The International Space Station celebrates its 15th birthday today (Nov. 20), marking the day in 1998 when a Russian rocket lifted the first piece of what is now the largest manmade structure ever built in space.
The launch of the module named Zarya ("Sunrise" in Russian) kicked off an unprecedented international undertaking to build the astronaut outpost one piece at a time. Five different space agencies representing 15 countries contributed to the project, and by 2000, rotating crews of spaceflyers were — and still are — living on the $100 billion International Space Station.
Today, the space station is about the size of a football field with roughly the same amount of liveable space as a six-bedroom house. It ranks second only to the moon among bright objects in the night sky. [Cosmic Quiz: Do You really Know the International Space Station?]
The module that started it all, Zarya, also known as the Functional Cargo Block (FGB), is mostly used for storage now. But initially it was intended to serve as a central node of orientation control, communications and electrical power as other parts of the space station were added, according to NASA.
In light of the launch anniversary, space industry leaders reminisced about Zarya's historic day.
"We were in the control center in Houston that night to watch Zarya launch, along with a good number of people from the program," said Bill Bastedo, who was the launch package manager for the next piece of the space station, the U.S.-built module Unity, in a statement.
"It was actually, for us, exciting to have Zarya on orbit so we could get our chance to execute our mission," Bastedo, now senior vice president of Booz Allen Hamilton, said in a statement.
Two weeks after Zarya was carried into orbit, on Dec. 4, 1998, NASA's space shuttle Endeavour launched Unity, sometimes called Node 1, during the STS-88 mission, and the two modules were linked together.
"I was very confident in our ability to dock the two," Bastedo added in a statement from NASA. "I was most worried about making sure we could verify that Unity, the mating adaptors and Zarya all worked as a system together and we could safely leave it on orbit, because it was going to be about a six-month gap until the next flight. It turns out it was a lot of worry about nothing, because it almost went flawlessly." [Related: International Space Station by the Numbers]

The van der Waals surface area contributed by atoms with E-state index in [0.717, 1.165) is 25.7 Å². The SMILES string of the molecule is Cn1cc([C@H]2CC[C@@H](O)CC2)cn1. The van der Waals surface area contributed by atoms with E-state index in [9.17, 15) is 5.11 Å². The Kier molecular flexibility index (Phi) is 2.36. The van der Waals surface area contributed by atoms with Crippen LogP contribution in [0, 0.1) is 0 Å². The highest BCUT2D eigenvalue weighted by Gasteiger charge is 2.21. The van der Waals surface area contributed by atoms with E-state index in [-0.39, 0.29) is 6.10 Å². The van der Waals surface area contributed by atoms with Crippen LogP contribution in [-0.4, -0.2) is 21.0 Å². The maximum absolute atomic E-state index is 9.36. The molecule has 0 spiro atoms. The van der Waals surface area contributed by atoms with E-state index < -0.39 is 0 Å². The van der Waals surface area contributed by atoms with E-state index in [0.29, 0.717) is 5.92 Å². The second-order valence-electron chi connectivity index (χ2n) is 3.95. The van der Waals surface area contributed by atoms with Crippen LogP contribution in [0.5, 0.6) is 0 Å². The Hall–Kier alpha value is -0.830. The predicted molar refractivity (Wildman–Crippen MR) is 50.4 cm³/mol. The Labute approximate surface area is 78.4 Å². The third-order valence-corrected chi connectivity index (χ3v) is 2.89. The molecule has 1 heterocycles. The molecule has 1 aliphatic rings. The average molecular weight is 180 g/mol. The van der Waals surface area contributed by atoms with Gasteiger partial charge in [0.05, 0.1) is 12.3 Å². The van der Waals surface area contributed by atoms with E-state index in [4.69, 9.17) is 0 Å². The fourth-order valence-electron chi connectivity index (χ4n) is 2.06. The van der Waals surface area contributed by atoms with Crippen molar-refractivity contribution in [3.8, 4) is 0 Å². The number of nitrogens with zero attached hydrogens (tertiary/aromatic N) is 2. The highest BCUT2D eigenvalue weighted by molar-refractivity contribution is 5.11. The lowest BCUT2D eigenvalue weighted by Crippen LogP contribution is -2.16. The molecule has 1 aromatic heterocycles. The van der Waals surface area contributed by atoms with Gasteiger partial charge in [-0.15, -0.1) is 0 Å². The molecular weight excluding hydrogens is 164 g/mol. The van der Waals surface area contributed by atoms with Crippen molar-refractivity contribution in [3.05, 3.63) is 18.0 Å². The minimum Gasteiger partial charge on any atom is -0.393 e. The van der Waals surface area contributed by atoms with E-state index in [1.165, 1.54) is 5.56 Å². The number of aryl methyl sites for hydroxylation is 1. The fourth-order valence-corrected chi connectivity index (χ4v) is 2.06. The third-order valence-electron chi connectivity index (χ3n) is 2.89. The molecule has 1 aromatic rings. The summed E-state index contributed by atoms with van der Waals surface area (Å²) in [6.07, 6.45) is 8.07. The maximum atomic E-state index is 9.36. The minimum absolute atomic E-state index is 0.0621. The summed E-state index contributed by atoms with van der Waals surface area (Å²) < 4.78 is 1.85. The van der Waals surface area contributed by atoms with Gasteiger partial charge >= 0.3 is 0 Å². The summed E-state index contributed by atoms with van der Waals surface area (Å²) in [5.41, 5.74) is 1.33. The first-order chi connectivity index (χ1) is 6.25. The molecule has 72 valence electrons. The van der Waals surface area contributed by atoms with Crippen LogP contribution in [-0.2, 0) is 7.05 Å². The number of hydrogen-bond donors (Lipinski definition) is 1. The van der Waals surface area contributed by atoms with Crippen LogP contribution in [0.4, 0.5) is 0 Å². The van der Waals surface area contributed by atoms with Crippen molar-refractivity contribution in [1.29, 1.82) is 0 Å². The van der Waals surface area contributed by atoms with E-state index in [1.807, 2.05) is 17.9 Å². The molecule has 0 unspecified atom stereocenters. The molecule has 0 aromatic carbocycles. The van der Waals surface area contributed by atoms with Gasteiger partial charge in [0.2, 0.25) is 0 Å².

Less than two years later, on Oct. 31, 2000, the first crew to live inside the International Space Station launched on a Russian Soyuz capsule. Expedition 1 consisted of NASA astronaut Bill Shepherd and Russian cosmonauts Sergei Krikalev and Yuri Gidzenko. The three spaceflyers climbed on board the station on Nov. 2, 2000, kicking off humanity's continuous presence in space.
The space station is currently occupied by the six crewmembers of the station's Expedition 38 mission. They are Japanese astronaut Koichi Wakata; Russian cosmonauts Oleg Kotov, Mikhail Tyurin and Sergey Ryazanskiy; and NASA astronauts Rick Mastracchio and Michael Hopkins.
"It's hard to believe it's been 15 years since we joined Unity and Zarya in orbit and laid the cornerstone for the International Space Station,"said Kennedy Space Center Director Bob Cabana, who was the STS-88 mission's commander. He described the outpost as " an engineering marvel and a testament to what we can accomplish when we all work together."
"I think one of the most enduring legacies will be the international cooperation we have achieved in building and operating it," Cabana said in a statement from NASA. "It has provided us the framework for how we will move forward as we explore beyond our home planet, not as explorers from any one country, but as explorers from planet Earth. We have seen great results in areas such as biotechnology, Earth and space sciences, human research, the physical sciences and technology being accomplished in this remarkable laboratory in space."